The proliferation of economic development programs run by state and local government has allowed academics of every stripe and locale ample opportunity to study the respective impacts of such programs. There is rarely unanimity about any broad topic under study in academe. On the subject of economic development, however, it seems fairly clear from research by scholars across the country that results from such programs on balance are not positive.
This review describes a cross section of the research literature in both a broad and narrow sense. It is not meant to be the last word on the state of academic literature. It is to provide the reader with a perspective on past and current efforts to quantify economic development programs broadly and over time, including those with characteristics relevant to the Michigan Business Development Program.
For a wider take on incentive-related literature, the authors recommend reading the literature reviews and technical appendices of three previous Mackinac Center for Public Policy studies. These include, “MEGA: A Retrospective Assessment” (2005); “The Michigan Economic Development Corporation: A Review and Analysis” (2009); and “An Analysis of State Funded Tourism Promotion” (2016), as well as the two studies referenced in footnotes below.[*]
It is customary in academic papers to review the literature that has proceeded some new scholarship. In some instances scholars dedicate an entire paper to reviewing the existing literature on a topic and categorize and sum its findings for other researchers. These are commonly called a “meta-review.”
One of the broadest and most cited economic development meta-reviews was published by Peter Fisher and Alan Peters in 2004. According to Google Scholar it has been cited in 301 other works.
The paper, titled “The Failure of Economic Development Incentives,” was a review of published analyses of state and local economic development programs. Its authors hoped to answer three major questions:
1. Do business incentives actually cause states or localities to grow more rapidly than they would have otherwise? 2. If so, is the growth targeted so as to provide net gains to poorer communities or poorer people, or is it merely a zero-sum game? 3. How costly to government is the provision of these incentives compared to alternative policies?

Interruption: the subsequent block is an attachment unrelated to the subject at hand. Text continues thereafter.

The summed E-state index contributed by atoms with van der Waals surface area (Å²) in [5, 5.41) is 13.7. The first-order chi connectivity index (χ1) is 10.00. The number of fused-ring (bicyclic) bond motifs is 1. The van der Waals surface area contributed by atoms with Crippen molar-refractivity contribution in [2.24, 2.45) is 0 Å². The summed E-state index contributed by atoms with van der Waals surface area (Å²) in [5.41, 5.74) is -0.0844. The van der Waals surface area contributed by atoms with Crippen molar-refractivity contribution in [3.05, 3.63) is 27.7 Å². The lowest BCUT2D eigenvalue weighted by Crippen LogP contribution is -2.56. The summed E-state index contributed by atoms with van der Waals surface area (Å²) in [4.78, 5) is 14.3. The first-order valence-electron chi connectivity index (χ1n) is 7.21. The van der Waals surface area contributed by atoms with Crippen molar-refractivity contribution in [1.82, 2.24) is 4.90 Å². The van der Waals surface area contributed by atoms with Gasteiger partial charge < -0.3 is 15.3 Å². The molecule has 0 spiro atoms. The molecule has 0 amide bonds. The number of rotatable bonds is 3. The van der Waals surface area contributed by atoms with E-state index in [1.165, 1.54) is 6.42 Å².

Their conclusion is that despite the massive costs associated with running state and local economic development programs there is little evidence to suggest job and wealth creation for anyone, let alone the poor or for the governments running these programs. From their conclusion:
On the three major questions ... traditional economic development incentives do not fare well. It is possible that incentives do induce significant new growth, that the beneficiaries of that growth are mainly those who have greatest difficulty in the labor market, and that both states and local governments benefit fiscally from that growth. But after decades of policy experimentation and literally hundreds of scholarly studies, none of these claims is clearly substantiated. Indeed, as we have argued in this article, there is a good chance that all of these claims are false.
Since this was published in 2004 there have been many additional economic development studies published in peer-reviewed journals across the country. The conclusions are mixed — as is often the case with academic studies — but it seems that, overall, they still lean toward skepticism that such programs are effective.
A 2017 project by the W.E. Upjohn Institute for Employment Research — mentioned above — involved creation of a new publicly accessible and transparent database of economic development incentives. This database, which contains information from 1990 to 2015 covers 45 industries from 33 states, and will help researchers better measure the impact of incentives across states and types of incentives. It finds that “[i]ncentives do not have a large correlation with a state’s current or past unemployment or income levels, or with future economic growth.” These findings are qualified in that the research “does not include many other control variables, which might alter results.”
In a forthcoming paper titled, “Do Business Subsidies Lead to Increased Economic Activity? Evidence from Arkansas’s Quick Action Closing Fund,” authors Jacob Bundrick and Thomas Snyder examine cash “deal-closing funds” and their use to spur economic development in Arkansas. The authors report finding scant evidence for programmatic success. Consider the key findings from the conclusion of their working paper: